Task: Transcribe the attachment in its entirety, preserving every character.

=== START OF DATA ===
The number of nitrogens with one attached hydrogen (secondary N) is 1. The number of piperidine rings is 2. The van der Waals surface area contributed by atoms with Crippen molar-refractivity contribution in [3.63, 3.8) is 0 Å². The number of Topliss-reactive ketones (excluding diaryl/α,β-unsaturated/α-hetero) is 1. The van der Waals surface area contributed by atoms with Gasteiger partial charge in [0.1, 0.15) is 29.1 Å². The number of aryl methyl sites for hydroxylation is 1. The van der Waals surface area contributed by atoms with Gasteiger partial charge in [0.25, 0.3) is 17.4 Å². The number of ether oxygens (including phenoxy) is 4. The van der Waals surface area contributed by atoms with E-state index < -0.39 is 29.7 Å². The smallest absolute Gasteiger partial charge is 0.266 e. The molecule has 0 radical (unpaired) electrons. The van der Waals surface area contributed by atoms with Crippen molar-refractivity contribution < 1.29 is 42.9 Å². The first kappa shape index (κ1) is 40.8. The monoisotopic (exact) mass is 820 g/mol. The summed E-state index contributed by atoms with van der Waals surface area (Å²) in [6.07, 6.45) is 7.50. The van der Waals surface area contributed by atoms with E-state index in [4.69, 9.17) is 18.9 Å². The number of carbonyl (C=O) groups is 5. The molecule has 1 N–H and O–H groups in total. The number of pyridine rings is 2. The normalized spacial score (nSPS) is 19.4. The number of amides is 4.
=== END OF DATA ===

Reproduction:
The number of nitrogens with one attached hydrogen (secondary N) is 1. The number of piperidine rings is 2. The van der Waals surface area contributed by atoms with Crippen molar-refractivity contribution in [3.63, 3.8) is 0 Å². The number of Topliss-reactive ketones (excluding diaryl/α,β-unsaturated/α-hetero) is 1. The van der Waals surface area contributed by atoms with Gasteiger partial charge in [0.1, 0.15) is 29.1 Å². The number of aryl methyl sites for hydroxylation is 1. The van der Waals surface area contributed by atoms with Gasteiger partial charge in [0.25, 0.3) is 17.4 Å². The number of ether oxygens (including phenoxy) is 4. The van der Waals surface area contributed by atoms with E-state index < -0.39 is 29.7 Å². The smallest absolute Gasteiger partial charge is 0.266 e. The molecule has 0 radical (unpaired) electrons. The van der Waals surface area contributed by atoms with Crippen molar-refractivity contribution < 1.29 is 42.9 Å². The first kappa shape index (κ1) is 40.8. The monoisotopic (exact) mass is 820 g/mol. The summed E-state index contributed by atoms with van der Waals surface area (Å²) in [6.07, 6.45) is 7.50. The van der Waals surface area contributed by atoms with E-state index in [4.69, 9.17) is 18.9 Å². The number of carbonyl (C=O) groups is 5. The molecule has 1 N–H and O–H groups in total. The number of pyridine rings is 2. The normalized spacial score (nSPS) is 19.4. The number of amides is 4.